The probate process generally unfolds in three primary stages: opening, administering, and closing the estate.
Opening the Mississippi Estate in Chancery Court
The Mississippi probate process officially begins when the estate is “opened” in the local probate court (called a “chancery court” in Mississippi). This stage can be broken down into several steps:
- If there is a Last Will and Testament, the Mississippi estate attorney needs the original, signed document. The attorney examines the will to be sure it was signed by the testator and at least two witnesses. If there is no will, skip to step 3.
- The Mississippi estate attorney determines what needs to be done to “prove” the will. See How to Probate a Will in Mississippi for more information on this step.
- The Mississippi estate attorney prepares the initial documents to file with the court. These documents include a Petition for Probate of Will and Issuance of Letters Testamentary (for testate estates) or a Petition for Grant of Letters of Administration (for intestate estates). If the estate is intestate (or if the county otherwise requires it), the attorney may also prepare a Petition to Establish Heirs. In many cases, the attorney also prepares joinders for signature by the other parties involved.
- Once all of the initial documents have been signed and filed with the court, the probate attorney attends a hearing and obtains an Order granting the Petition for Probate of Will and Issuance of Letters Testamentary or the Petition for Grant of Letters of Administration, as the case may be.
- Once the Order is issued, you sign an Oath and file it with the court. In some cases, a fiduciary bond is also obtained and filed with the court.
- The court issues Letters Testamentary (testate) or Letters of Administration (intestate). This document officially appoints you to act on behalf of the decedent in winding up his or her affairs.
Administration of the Estate
The real work begins once the Letters Testamentary or Letters of Administration are issued. Administration is usually the most labor-intensive part of probate for executors and administrators. Each case is different, but the following duties are required in every probate proceeding:
- Creditor Notification – Creditor notification is one of the most important duties of an executor or administrator. This process is required even if the decedent had no known creditors. And since the estate can’t be closed until this process is complete, it’s best to get to it quickly. Creditor notification requires four steps:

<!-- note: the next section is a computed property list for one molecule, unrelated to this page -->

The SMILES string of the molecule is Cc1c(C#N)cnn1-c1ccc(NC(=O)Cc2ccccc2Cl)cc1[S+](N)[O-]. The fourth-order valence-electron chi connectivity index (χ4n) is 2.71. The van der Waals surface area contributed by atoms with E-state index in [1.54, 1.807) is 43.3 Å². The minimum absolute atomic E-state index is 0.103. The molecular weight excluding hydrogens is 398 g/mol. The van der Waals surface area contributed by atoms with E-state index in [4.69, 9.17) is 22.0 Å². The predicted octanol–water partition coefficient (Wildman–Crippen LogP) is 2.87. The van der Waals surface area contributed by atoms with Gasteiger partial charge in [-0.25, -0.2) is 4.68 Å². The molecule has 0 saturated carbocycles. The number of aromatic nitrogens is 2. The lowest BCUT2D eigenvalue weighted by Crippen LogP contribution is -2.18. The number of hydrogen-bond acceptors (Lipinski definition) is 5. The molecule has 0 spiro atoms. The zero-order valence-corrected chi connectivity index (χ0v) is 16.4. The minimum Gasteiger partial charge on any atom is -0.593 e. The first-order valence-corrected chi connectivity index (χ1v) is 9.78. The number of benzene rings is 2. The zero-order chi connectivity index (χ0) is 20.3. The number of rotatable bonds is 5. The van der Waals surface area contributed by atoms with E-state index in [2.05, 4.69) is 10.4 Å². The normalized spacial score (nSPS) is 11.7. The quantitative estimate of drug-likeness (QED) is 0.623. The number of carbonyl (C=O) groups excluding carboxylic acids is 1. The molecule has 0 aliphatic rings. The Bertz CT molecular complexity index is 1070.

- Notice to Known Creditors – You notify each known creditor of the estate that the creditor has a right to probate a claim against the estate. The notice must state that the creditor’s claim will be barred if not presented within 90 days from the date that the notice is first published in the local newspaper.
- Affidavit of Notice to Known Creditors – Once all known creditors have been notified, you sign (and the probate attorney files) an Affidavit of Notice to Creditors with the chancery court stating that all known creditors have been notified.
- Publication of Notice to Unknown Creditors – To deal with any unknown creditors, the estate attorney publishes a Notice to Creditors in the local newspaper. The date of first publication starts a 90-day period during which creditors can submit claims.
- Evaluation and Payment of Claims – After the 90-day creditor period expires, the estate attorney finds out what claims were filed. You then have an opportunity to pay or contest any claims.
- Payment of Taxes – As discussed in Death and Taxes, you must be sure that all of the decedent’s taxes are paid. Required tax filings typically fall into three categories:
- Income Earned Prior to Death – Any income earned prior to the date of death but after the filing of the decedent’s last tax return is known as income in respect of a decedent (IRD) and is reported on the decedent’s final income tax return.
- Income Earned After Death – Any income earned by the estate during the probate process is reported on a fiduciary income tax return.
- Estate Tax Returns – If the decedent’s assets exceed the federal exemption amount (currently $5 million), a Federal estate tax return and possibly a Federal gift tax return. You should talk to the probate attorney about Federal filing requirements.
- Inventory and Accounting – You prepare a list of the decedent’s assets, along with each asset’s value on the date of the decedent’s death. If you aren’t sure about the value of certain assets, talk to your attorney about whether you should have the assets appraised. You should also keep careful records of any funds coming in or going out of the estate.
Closing the Estate
Once you’ve done what’s needed to administer the estate, it’s time to close the estate. This stage can be broken into several steps:
- The probate attorney prepares and you sign a Petition to close the estate. This Petition will often, but not always, include your accounting of any receipts or disbursements of estate funds. The beneficiaries or heirs are usually asked to join in the Petition.
- The probate attorney attends a hearing and obtains an Order directing you to take the final steps necessary to close the estate and discharging you from your duties. The final duties usually include paying the expenses of administration and distributing the assets to the beneficiaries or heirs.
- Once you have taken all of the steps described in the Order, the probate attorney may file a Statement of Compliance stating that all required actions have been taken.
This section should give you a good overview of the Mississippi probate process, but it isn’t always this simple. Complicating factors include will contests, property that must be sold during probate, assets owned in other estates, or tax issues. If you anticipate any of these issues, let the estate attorney know right away so that any unnecessary delay can be minimized.